Bessie Love was born in Midland, Texas. She attended school in Midland until she was in the eighth grade, when her chiropractor father moved his family to Arizona, New Mexico, and then to Hollywood.
On actor Tom Mix's recommendation that she "get into pictures", Love's mother sent her to Biograph Studios, where she met pioneering film director D.W. Griffith. Griffith, who introduced Bessie Love to films, also gave the actress her screen name. He gave her a small role in his film Intolerance (1916). Love dropped out of Los Angeles High School to pursue her film career, although she completed her degree many years later.
Her "first role of importance" was in The Flying Torpedo; she later appeared opposite William S. Hart in The Aryan and with Douglas Fairbanks in The Good Bad Man, Reggie Mixes In, and The Mystery of the Leaping Fish (all 1916). In her early career, she was often compared to Mary Pickford, even called "Our Mary" by D.W. Griffith.
Love took an active role in the management of her career, upgrading her representation to Gerald C. Duffy, the former editor of Picture-Play Magazine, and publicizing herself by playing the ukulele and dancing for members of the military. Even glowing reviews of her films criticized the venues in which they were shown, citing this as a reason she was not a more awarded actress.
In 1922, Love was selected one of the WAMPAS Baby Stars. In 1923, she starred in Human Wreckage with Dorothy Davenport and produced by Thomas Ince.
As her roles got larger, so did her popularity. Because of her performance in The King on Main Street (1925), Love is credited with being the first person to dance the Charleston on film, popularizing it in the United States. Her technique was documented in instructional guides, including a series of photographs by Edward Steichen. She subsequently performed the dance the following year in The Song and Dance Man.
She starred in The Lost World, a science fiction adventure based on the novel of the same name by Sir Arthur Conan Doyle. Three years later she starred in The Matinee Idol, a romantic comedy directed by a young Frank Capra.
Love successfully transitioned to talkies, and in 1929 she was nominated for the Academy Award for Best Actress for The Broadway Melody. She appeared in several other early musicals, including The Hollywood Revue of 1929 (1929), Chasing Rainbows (1930), Good News (1930), and They Learned About Women (1930).
However, by 1932, her American film career was in decline. She moved to England in 1935 and did stage work and occasional films there. Love briefly returned to the United States in 1936 to seek a divorce.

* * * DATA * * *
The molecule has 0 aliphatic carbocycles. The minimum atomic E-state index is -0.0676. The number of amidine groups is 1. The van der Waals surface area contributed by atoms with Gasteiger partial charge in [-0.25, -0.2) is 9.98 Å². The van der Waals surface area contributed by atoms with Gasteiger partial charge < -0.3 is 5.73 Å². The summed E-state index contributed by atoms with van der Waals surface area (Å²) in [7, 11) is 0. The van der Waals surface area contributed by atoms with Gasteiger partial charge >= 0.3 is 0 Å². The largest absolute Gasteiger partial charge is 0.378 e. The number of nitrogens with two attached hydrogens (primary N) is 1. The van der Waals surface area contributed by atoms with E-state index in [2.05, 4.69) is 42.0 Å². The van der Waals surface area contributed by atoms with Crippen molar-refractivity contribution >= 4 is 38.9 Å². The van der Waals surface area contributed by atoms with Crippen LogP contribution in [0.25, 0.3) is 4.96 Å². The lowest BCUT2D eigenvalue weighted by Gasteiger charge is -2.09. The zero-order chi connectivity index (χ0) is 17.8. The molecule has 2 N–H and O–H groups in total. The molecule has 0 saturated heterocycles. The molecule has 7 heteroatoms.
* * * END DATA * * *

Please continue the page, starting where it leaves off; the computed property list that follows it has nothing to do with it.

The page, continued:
During World War II in Britain, when Love found acting work hard to come by, she was the "continuity girl" on the film drama San Demetrio London (1943), an account of a ship badly damaged in the Atlantic but whose crew managed to bring her to port. She also worked for the American Red Cross.
After the war, she resumed work on the stage and played small roles in films—often as an American tourist. Stage work included such productions as Love in Idleness (1944) and Born Yesterday (1947). She wrote and performed in The Homecoming, a semiautobiographical play, which had its opening in Perth, Scotland in 1958. Film work included The Barefoot Contessa (1954) with Humphrey Bogart, Ealing Studios' Nowhere to Go (1958), and The Greengage Summer (1961) starring Kenneth More. She also played small roles in the James Bond thriller On Her Majesty's Secret Service (1969) and in Sunday Bloody Sunday (1971). In addition to playing the mother of Vanessa Redgrave's titular character in Isadora (1968), Love also served as dialect coach to the actress.
In October 1963, Love was the subject of This Is Your Life, when she was surprised by Eamonn Andrews in central London.
Love appeared in John Osborne's play West of Suez, and as "Aunt Pittypat" in a large-scale musical version of Gone With the Wind (1972). She also played Maud Cunard in the TV mini-series Edward & Mrs. Simpson in 1978. Her film work continued in the 1980s with roles in Ragtime (1981), Reds (1981), Lady Chatterley's Lover (1981), and—her final film—The Hunger (1983).
Love married agent William Hawks (January 29, 1901 Neenah, Wisconsin – January 10, 1969 Santa Monica, California) at St. James Episcopal Church in Pasadena, California on December 27, 1929. Mary Astor (William's sister-in-law), Carmel Myers, and Norma Shearer were among her bridesmaids; William's brother Howard Hawks and Irving Thalberg ushered. They then lived at the Havenhurst Apartments in Hollywood. They had a daughter, Patricia Hawks (February 19, 1932, Los Angeles, California), who had some bit parts in movies in 1952. They divorced in 1936.
Love was a Christian Scientist. She died in London, England from natural causes on April 26, 1986.
Love was periodically interviewed by film historians, and wrote a series of articles about her experiences for The Christian Science Monitor. In 1977, Love published an autobiography based on these articles, entitled, From Hollywood with Love.
She was interviewed in the television documentary series Hollywood: A Celebration of the American Silent Film (1980).
For her contributions to the motion picture industry, Love has a star on the Hollywood Walk of Fame at 6777 Hollywood Boulevard.